Estrogen regulation of adipose tissue lipoprotein lipase--possible mechanism of body fat distribution.
OBJECTIVE: The purpose of this study was to evaluate the regulation of lipoprotein lipase activity, protein mass, and messenger ribonucleic acid by estradiol. STUDY DESIGN: Premenopausal women not taking exogenous sex steroids had transdermal 17 beta-estradiol and placebo patches placed in the gluteal region during the early follicular phase of the menstrual cycle. Adipose biopsies were performed from beneath the patches. Adipose tissue lipoprotein lipase activity was determined by a radiometric assay, protein mass was determined by enzyme-linked immunosorbent assay, and messenger ribonucleic acid level was determined by Northern analysis. Comparisons between the treated and placebo sides were analyzed by nonparametric statistics. RESULTS: Adipose tissue from beneath the 17 beta-estradiol patch had significantly decreased lipoprotein lipase activity and extracellular protein mass than did adipose tissue from beneath the placebo patch. There was no difference in lipoprotein lipase messenger ribonucleic acid levels. CONCLUSION: Estrogen decreases lipoprotein lipase activity by a posttranscriptional modification of protein levels. A hypothesis of sex steroid regulation of body fat distribution is proposed.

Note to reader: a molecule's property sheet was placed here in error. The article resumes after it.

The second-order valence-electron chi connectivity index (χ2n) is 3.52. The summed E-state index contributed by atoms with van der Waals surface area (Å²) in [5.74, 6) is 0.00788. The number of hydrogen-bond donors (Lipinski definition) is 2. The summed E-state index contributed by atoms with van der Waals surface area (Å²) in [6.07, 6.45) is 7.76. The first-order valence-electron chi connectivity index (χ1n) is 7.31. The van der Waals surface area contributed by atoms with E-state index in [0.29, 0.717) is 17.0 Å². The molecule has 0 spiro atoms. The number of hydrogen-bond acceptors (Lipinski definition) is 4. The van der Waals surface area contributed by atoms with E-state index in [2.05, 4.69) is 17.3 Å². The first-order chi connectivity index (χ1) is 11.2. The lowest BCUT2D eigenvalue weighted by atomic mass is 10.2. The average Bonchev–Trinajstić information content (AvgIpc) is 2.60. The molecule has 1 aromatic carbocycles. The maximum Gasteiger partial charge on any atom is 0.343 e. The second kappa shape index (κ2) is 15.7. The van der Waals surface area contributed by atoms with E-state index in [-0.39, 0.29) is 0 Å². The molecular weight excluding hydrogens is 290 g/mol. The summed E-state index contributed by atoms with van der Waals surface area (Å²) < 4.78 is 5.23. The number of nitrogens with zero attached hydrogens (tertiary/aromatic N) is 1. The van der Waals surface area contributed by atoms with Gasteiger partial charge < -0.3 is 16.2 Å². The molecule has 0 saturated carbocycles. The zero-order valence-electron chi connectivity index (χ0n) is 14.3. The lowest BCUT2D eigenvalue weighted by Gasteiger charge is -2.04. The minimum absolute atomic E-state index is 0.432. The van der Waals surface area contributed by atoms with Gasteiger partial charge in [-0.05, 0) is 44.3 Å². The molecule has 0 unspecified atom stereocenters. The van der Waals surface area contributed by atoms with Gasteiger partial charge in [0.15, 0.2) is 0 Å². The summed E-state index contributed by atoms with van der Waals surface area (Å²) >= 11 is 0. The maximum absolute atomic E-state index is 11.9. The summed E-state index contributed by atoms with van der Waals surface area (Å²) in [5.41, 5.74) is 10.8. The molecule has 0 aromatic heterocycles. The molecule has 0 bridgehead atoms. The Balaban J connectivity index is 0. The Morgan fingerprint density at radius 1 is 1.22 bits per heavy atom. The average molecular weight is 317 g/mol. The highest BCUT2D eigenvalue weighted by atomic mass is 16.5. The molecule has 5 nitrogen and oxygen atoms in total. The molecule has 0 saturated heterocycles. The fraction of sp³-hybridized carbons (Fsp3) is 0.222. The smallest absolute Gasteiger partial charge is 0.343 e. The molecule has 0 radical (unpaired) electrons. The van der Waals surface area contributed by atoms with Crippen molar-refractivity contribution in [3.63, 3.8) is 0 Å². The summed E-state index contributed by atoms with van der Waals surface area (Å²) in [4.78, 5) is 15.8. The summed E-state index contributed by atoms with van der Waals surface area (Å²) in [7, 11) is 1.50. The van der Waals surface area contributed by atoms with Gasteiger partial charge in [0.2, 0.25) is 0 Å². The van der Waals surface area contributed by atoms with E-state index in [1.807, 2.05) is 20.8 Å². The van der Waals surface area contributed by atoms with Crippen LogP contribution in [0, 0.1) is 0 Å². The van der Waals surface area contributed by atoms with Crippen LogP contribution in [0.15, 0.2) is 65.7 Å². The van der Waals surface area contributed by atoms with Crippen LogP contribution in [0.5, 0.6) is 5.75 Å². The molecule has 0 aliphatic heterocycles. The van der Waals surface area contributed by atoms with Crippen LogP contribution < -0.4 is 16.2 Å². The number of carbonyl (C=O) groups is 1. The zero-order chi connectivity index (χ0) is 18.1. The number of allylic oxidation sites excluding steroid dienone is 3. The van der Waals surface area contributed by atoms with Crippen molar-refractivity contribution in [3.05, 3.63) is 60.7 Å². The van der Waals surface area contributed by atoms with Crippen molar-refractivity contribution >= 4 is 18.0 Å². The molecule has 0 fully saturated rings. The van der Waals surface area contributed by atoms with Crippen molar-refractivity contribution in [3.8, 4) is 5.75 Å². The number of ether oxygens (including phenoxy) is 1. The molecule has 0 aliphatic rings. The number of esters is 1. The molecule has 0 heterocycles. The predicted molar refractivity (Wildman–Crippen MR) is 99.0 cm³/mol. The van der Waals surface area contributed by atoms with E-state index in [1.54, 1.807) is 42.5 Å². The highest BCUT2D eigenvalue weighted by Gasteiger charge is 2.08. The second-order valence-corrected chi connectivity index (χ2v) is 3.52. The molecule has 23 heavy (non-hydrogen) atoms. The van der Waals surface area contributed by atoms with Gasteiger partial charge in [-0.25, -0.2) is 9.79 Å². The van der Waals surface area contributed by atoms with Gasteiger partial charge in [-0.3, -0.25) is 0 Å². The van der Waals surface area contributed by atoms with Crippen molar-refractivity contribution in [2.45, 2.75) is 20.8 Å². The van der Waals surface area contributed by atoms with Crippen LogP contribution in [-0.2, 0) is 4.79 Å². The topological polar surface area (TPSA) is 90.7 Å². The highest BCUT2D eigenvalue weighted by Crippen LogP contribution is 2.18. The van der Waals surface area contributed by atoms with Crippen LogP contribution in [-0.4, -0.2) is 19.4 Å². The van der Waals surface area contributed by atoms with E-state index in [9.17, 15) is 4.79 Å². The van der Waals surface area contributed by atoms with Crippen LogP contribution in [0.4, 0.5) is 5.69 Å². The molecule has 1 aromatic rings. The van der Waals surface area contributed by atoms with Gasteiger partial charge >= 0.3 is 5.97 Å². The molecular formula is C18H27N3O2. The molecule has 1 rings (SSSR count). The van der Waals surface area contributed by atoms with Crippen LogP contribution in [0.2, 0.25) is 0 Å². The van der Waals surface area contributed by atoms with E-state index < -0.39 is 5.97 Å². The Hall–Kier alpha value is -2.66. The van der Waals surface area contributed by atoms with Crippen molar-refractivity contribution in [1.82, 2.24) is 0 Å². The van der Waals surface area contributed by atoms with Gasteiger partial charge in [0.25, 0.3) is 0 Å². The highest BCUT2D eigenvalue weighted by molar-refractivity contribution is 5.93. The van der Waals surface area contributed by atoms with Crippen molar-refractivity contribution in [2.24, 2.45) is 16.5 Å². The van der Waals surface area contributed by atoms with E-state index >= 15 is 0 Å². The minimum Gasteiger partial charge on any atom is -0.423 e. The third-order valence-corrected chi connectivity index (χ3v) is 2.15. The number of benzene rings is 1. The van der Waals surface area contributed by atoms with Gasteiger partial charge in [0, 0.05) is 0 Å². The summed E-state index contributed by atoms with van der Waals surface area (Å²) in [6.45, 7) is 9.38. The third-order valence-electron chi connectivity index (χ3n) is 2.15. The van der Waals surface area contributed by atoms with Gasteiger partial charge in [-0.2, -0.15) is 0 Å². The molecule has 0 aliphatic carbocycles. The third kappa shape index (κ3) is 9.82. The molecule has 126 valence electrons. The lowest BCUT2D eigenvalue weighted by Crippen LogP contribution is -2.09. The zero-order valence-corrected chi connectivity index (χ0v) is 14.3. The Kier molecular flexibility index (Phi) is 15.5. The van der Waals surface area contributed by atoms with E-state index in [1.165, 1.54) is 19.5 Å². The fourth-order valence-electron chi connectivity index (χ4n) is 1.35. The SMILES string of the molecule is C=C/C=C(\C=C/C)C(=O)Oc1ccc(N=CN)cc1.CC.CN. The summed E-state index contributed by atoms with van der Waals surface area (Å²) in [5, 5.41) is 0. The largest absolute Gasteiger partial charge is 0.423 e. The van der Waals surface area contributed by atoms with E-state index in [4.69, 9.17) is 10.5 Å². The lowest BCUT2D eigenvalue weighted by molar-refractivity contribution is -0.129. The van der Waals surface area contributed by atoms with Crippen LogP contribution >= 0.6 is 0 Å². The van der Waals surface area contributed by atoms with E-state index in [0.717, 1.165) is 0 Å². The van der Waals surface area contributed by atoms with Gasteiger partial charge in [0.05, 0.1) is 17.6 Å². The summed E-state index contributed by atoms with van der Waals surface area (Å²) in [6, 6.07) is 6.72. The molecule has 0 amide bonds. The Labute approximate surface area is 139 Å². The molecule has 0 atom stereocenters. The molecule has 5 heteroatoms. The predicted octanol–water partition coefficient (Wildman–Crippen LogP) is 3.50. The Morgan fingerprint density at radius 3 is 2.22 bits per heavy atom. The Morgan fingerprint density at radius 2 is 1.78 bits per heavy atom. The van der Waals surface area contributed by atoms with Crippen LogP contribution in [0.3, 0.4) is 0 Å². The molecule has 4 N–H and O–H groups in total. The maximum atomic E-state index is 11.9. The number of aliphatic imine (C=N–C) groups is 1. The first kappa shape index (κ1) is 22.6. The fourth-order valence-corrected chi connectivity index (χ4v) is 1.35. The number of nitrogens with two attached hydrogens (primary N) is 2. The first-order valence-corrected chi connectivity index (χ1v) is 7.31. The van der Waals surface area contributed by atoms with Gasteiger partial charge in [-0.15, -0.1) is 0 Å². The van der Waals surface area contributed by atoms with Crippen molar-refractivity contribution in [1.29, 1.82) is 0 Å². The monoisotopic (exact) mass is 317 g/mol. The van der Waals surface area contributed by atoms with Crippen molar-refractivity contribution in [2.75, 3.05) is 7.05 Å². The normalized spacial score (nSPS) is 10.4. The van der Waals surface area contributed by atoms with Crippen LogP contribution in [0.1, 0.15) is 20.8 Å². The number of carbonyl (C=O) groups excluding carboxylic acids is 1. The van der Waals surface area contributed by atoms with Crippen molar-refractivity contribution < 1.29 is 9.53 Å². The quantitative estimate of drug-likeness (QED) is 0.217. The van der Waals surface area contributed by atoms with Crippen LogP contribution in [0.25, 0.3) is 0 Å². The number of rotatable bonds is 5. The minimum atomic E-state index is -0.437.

Price, TM; O'Brien, SN; Welter, BH; George, R; Anandjiwala, J; Kilgore, M
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